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By Miriam Raftery

January 17, 2013 (Boulevard) – Two nonprofit groups, Protect Our Communities Foundation and Backcountry Against Dumps, will convene a community meeting Thursday, January 24, 2013 to inform residents about planned industrial conversation of Boulevard and surrounding areas.  A dozen or so big energy corporations—most from outside the region--seek to push through zoning changes to allow massive projects that would forever transform this now-rural area. 

“Learn about the many industrial scale wind, solar, and related transmission line projects planned in and around our residential neighborhoods (on public, private, and tribal lands), adversely impacting many homes,” a flyer for the event states, “and what you can do to help protect and defend your family, your property, your future.”

The meeting will be held at the Boulevard Fire Station Equipment Bay, 39923 Ribbonwood Road, Boulevard 91905 (northeast corner of Old Highway 80 and Ribbonwood Road) from 7 to 9 p.m. on January 24.

Corporations seeking to build energy projects in the area include  SDG&E, Iberdrola Renewables, Enel Green Power, Invenergy, Soitec Solar, Sol Orchard, Hamann Companies, Pattern Energy, Sempra, Amonix, BP Solar & others.

Federal and state initiatives to curb global warming have led to fast-tracking of projects and designations of some areas as energy zones, including the southeast portion of East County.  But the projects pose many serious concerns, including the following items listed by the nonprofit groups organizing the event:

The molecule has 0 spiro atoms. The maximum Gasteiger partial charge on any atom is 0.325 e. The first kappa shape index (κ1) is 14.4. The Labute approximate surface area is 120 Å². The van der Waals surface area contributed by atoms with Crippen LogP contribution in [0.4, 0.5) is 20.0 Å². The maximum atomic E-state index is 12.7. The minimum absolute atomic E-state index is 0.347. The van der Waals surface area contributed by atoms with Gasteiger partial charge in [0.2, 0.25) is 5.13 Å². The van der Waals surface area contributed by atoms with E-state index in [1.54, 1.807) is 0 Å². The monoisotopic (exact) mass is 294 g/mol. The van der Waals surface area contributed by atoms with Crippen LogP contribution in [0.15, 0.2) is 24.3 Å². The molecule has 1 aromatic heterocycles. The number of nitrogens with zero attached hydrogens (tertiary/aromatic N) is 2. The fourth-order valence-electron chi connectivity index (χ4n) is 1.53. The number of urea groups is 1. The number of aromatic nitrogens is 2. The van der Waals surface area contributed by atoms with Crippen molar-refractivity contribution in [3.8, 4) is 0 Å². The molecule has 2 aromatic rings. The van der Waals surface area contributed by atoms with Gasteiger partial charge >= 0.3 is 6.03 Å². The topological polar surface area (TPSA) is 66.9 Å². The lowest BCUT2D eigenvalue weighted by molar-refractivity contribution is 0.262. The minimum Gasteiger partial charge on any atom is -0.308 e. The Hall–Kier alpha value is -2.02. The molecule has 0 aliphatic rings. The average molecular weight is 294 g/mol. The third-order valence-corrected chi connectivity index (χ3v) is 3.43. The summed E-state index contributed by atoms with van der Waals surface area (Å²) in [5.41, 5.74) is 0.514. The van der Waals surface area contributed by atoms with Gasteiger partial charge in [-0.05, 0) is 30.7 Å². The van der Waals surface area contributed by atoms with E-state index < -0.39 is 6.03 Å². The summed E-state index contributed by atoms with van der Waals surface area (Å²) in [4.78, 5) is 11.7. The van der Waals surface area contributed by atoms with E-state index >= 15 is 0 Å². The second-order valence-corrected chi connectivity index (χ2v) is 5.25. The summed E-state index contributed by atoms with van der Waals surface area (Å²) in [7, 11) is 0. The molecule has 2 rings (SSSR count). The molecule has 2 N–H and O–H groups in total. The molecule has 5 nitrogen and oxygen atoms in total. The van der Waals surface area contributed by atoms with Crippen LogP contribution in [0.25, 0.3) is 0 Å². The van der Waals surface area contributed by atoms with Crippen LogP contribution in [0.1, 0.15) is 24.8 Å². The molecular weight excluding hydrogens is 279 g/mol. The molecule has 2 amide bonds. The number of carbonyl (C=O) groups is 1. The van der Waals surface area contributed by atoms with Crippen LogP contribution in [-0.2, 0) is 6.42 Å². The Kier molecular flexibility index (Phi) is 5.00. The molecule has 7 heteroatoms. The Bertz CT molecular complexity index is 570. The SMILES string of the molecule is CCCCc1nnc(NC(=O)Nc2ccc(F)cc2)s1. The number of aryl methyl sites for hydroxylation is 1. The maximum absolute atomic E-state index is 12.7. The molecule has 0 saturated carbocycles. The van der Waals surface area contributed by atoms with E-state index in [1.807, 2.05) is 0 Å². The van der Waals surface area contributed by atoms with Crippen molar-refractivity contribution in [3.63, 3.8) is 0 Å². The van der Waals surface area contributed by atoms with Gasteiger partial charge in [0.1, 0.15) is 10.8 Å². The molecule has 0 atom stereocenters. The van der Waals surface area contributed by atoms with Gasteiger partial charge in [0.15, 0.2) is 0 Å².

Main issues/concerns:

  •  Over 800 MW (million watts) planned for export to cities at our expense.
  •  Increased risk of wildfire ignition; interference with fire fighting; increased insurance rates or cancellation; potential impacts to groundwater.
  •  Negative health impacts from noise, low-frequency noise and electrical pollution emissions that have been found around existing wind turbines, large solar installations, transmission lines, and substations; heat island and dust impacts: People, pets, livestock, and wildlife will be impacted.
  •  Negative impacts to power quality and reliability (surges, brownouts, EMI)
  •  Loss of property values, quality of life, sense of place, visual, cultural, historic, recreation, and biological resources.
  •  Public participation opportunities and potential lawsuit options
  •  Disproportionate negative impacts to rural low-income area.
  •  Point-of-use renewable energy alternatives where energy is consumed.
  •  Opportunity to share your personal experiences with existing wind turbines, large-scale solar projects, substations, power lines.

For more information: Contact Donna Tisdale at 619-766-4170 or Donations to fund efforts by the nonprofits, which have fought past projects in court, can be sent to BAD, PO Box 1275, Boulevard, CA 91905

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"O" devoted most of

"O" devoted most of his second inaugural blather to government's role in fighting global warming. That means primarily one thing: "Alternative energy"--i.e., wind and solar farms. Hundreds of thousands--millions--of acres are slated for destruction.

A million more turbines

Regardless of how one feels about wind energy lying about turbine impacts should not be part of the process. It stops the public from making informed decisions.

Here is something else everyone needs to know. Besides hiding their bird and bat mortality, the industry is also hiding their plans to put in over a million more wind turbines across North America.  Get ready for a lot more turbines.

For anyone that has ever been to the Palm Springs or the Tehachapi wind resource areas, then you have an idea of the industrial ruination that is coming.

But even with another million more turbines, it will still not be enough to run this country